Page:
Tequila Museo Mayahuel set for March opening
The electric whines of drills and saws coming from the corner of 12th and K streets Wednesday indicated the opening of Tequila Museo Mayahuel is still a short way off.
However, the need for electrical changes and other construction delays, as well as permitting issues, have postponed the opening to March, owner Ernesto Delgado said.
He hopes to imbue the 5,300-square-foot restaurant, bar and gift shop with a museum-like quality that highlights Mexico's culture through tequila. Born in the Mexican state of Michoacán, Delgado is using an idea inspired by the wineries around his childhood home in Napa Valley to create a unique restaurant.
"The way they showcase the wine culture is the same way I'm trying to showcase the tequila culture," the Sacramento resident said.
The restaurant is named for the Aztec goddess of the agave plant and fertility, Mayahuel. Agave is used to make tequila. A statue of a jimador – or agave plant farmer – will sit outside the entrance.
Inside, tequila bottles, art and information will be exhibited everywhere, from T-shirts and menus to the restaurant itself.
"On the ceilings, on the floors, on the walls, on the menus, on the staff," Delgado said. "When you walk in, it will feel like a museum."
He's hired most of the 40 to 50 people who will staff the establishment. Delgado will create educational programs to teach the staff about tequila and its history. To ensure they can talk knowledgeably with customers, everyone who works there will have to write essays about tequila and its culture before they can start work, he added.
Tequila Museo Mayahuel is being built at 1200 K St., on the ground floor of a parking garage leased by the Hyatt Regency Sacramento. Delgado has converted three spaces that previously held an eye wear store, Chinese restaurant and a vacant storefront into one big space.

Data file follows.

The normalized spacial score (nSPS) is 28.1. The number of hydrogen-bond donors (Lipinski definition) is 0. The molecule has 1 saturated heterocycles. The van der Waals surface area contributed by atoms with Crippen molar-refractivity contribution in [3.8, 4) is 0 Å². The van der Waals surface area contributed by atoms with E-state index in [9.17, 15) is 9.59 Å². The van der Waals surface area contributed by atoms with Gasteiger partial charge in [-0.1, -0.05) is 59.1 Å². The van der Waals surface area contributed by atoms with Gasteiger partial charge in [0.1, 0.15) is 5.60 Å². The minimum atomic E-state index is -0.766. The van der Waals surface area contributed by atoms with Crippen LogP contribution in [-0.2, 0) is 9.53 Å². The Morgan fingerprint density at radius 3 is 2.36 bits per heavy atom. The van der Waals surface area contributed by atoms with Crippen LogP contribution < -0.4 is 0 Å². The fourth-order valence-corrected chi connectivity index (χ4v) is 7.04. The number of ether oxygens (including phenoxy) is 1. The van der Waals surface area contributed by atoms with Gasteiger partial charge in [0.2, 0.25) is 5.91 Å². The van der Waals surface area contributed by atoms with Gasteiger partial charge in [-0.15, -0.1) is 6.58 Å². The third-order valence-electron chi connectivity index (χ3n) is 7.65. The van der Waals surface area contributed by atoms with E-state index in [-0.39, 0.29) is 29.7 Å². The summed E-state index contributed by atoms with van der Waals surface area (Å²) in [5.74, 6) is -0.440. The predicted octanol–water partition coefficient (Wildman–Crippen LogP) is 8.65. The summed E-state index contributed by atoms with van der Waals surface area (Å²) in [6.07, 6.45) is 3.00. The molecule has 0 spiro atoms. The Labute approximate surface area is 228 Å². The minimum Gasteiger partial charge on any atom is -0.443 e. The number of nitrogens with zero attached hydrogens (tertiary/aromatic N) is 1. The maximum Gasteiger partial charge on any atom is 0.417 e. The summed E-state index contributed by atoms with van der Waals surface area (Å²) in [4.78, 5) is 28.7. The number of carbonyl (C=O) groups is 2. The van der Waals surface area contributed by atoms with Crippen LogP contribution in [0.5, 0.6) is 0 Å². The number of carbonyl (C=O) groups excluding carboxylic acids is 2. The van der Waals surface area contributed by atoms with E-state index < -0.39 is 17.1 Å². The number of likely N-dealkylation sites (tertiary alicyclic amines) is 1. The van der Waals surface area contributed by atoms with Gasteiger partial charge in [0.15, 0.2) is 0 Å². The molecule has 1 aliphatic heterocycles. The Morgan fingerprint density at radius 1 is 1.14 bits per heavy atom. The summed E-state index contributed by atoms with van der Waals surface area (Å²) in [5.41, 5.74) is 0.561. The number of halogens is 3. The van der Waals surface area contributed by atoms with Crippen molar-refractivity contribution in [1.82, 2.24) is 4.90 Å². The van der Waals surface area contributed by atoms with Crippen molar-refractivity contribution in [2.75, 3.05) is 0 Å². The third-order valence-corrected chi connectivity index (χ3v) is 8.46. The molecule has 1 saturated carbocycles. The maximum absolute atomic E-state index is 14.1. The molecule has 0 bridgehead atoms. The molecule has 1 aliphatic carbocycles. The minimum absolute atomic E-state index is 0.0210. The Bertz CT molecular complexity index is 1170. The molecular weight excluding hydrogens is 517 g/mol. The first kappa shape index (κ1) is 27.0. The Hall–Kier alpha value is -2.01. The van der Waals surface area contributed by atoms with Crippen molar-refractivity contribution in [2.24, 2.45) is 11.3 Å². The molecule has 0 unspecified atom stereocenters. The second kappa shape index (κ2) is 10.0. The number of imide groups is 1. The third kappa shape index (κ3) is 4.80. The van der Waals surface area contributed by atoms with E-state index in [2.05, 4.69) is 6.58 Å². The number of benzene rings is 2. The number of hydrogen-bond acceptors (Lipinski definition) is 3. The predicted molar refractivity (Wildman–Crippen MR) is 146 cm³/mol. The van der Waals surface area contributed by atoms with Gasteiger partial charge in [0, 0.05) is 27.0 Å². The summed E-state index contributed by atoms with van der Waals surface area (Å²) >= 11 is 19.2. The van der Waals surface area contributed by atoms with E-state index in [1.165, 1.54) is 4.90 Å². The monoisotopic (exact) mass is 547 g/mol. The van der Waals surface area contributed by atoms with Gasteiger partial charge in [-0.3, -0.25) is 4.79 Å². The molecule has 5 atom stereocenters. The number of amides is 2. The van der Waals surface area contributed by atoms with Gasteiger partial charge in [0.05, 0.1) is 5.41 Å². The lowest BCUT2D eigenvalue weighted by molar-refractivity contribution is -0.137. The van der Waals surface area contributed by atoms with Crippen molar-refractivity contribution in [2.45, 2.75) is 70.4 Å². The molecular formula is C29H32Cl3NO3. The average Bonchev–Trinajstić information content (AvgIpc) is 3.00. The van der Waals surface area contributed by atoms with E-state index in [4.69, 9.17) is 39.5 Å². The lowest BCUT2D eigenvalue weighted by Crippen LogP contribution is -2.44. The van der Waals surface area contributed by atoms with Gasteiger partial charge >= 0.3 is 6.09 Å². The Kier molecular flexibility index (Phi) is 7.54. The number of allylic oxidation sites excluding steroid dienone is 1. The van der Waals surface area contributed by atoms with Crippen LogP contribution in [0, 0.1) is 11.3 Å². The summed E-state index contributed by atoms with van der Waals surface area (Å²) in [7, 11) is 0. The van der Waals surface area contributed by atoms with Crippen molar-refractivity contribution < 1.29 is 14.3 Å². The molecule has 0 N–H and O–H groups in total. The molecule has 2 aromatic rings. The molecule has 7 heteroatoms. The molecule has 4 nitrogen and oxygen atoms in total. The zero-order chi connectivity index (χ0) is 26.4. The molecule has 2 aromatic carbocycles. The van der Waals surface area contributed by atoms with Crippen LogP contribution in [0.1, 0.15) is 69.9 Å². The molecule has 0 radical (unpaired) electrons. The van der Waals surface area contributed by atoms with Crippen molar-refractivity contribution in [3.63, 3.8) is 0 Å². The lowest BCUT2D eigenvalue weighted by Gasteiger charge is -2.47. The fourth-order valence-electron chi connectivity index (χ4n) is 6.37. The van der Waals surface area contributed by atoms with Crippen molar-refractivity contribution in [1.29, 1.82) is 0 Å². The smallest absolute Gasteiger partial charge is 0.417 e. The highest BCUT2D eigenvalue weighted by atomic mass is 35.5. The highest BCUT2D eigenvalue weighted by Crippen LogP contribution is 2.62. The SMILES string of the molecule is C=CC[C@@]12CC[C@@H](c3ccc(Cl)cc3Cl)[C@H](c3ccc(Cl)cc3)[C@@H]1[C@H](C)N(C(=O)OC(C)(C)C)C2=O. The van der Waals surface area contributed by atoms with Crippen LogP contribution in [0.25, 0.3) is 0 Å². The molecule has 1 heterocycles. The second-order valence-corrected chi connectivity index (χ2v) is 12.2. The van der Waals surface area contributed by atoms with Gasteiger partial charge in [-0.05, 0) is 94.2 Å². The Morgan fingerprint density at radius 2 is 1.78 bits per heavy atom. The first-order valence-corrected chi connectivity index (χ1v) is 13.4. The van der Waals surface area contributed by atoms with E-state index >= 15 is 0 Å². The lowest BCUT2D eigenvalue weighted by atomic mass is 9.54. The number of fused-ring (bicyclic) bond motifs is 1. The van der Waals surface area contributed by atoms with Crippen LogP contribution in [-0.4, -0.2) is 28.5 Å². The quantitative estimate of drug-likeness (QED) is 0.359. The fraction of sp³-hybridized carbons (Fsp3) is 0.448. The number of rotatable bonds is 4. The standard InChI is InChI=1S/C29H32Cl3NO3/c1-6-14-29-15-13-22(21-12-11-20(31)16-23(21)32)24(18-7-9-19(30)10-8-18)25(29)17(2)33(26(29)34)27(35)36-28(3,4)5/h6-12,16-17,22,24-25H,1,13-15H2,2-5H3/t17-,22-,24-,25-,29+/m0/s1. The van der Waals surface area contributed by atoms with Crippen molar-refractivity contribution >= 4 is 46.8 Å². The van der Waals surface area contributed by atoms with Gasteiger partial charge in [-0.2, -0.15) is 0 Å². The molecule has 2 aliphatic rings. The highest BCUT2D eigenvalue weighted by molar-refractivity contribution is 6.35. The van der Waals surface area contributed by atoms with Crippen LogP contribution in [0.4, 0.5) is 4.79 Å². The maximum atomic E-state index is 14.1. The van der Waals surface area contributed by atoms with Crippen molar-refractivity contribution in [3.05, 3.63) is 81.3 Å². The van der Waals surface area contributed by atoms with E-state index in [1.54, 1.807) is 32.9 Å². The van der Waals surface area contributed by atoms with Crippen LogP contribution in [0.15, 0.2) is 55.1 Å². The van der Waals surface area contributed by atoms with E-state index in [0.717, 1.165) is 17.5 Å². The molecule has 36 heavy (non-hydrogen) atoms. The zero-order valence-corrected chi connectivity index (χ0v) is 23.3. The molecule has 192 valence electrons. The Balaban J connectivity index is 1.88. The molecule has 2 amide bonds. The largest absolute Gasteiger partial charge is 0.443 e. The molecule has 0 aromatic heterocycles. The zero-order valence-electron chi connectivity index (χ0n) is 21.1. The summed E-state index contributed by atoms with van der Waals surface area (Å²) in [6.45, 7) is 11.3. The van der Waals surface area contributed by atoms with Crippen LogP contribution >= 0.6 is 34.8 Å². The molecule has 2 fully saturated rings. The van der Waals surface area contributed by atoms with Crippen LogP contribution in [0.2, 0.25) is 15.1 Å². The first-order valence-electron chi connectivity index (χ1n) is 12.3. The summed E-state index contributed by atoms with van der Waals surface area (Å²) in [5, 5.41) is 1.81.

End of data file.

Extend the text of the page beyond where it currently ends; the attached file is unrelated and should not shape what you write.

Interior construction is complete. The urban contemporary look is set off with bold colors of terracotta, green and black.
A large U-shaped bar wraps into the main dining room and the Coa Room, named for the shovel used to harvest agave. The room has a separate entrance and can be reserved for private parties. In back, a chef's bar will seat about 12 and serve as an exhibition kitchen. The menu will offer traditional Mexican dishes featuring fresh ingredients.
On Wednesday, tradespeople were busy finishing trim work – installing solid walnut doors, light fixtures, signs and more. Cabinetry is being hand-made on-site. Three people were restaining chairs while another man built wooden tequila lockers. Customers can use those to store expensive or rare bottles of tequila for a small fee.
Two large, garage-door-like windows will open onto a large patio. Delgado is in the process of getting permits for the 20-foot by 40-foot sidewalk cafe and adjacent lounge, which may feature an outdoor bar and fireplace, and for a small gift shop that will sell tequila.
The establishment's liquor license is expected to be finalized in late February. A new exterior façade, patio and gift shop are expected to open in a second phase after plans are approved, he said.
The management team includes Delgado, chef Ramiro Alarcon, Manager Javier Valdez and Kitchen Manager Mario Favila. The contractor, Charles Espinoza, has overseen construction.
The hours will be 11 a.m. – 11 p.m. Monday through Wednesday, 11 a.m. – 3 a.m. Thursday and Friday, 9 a.m. – 3 a.m. Saturday, and 9 a.m. – 3 p.m. for Sunday brunch.
Tequila Museo Mayahuel will emphasize "sipping and enjoying" tequilas and artisan cocktails.
Delgado said he initially wanted to serve 50 to 100 tequilas. But he's decided to offer fewer tequilas – both on a drink menu and at the gift shop – to help build an understanding and appreciation on a quintessentially Mexican product.
"I'd really like to focus on tequila families that have created the history and culture of tequila," he said.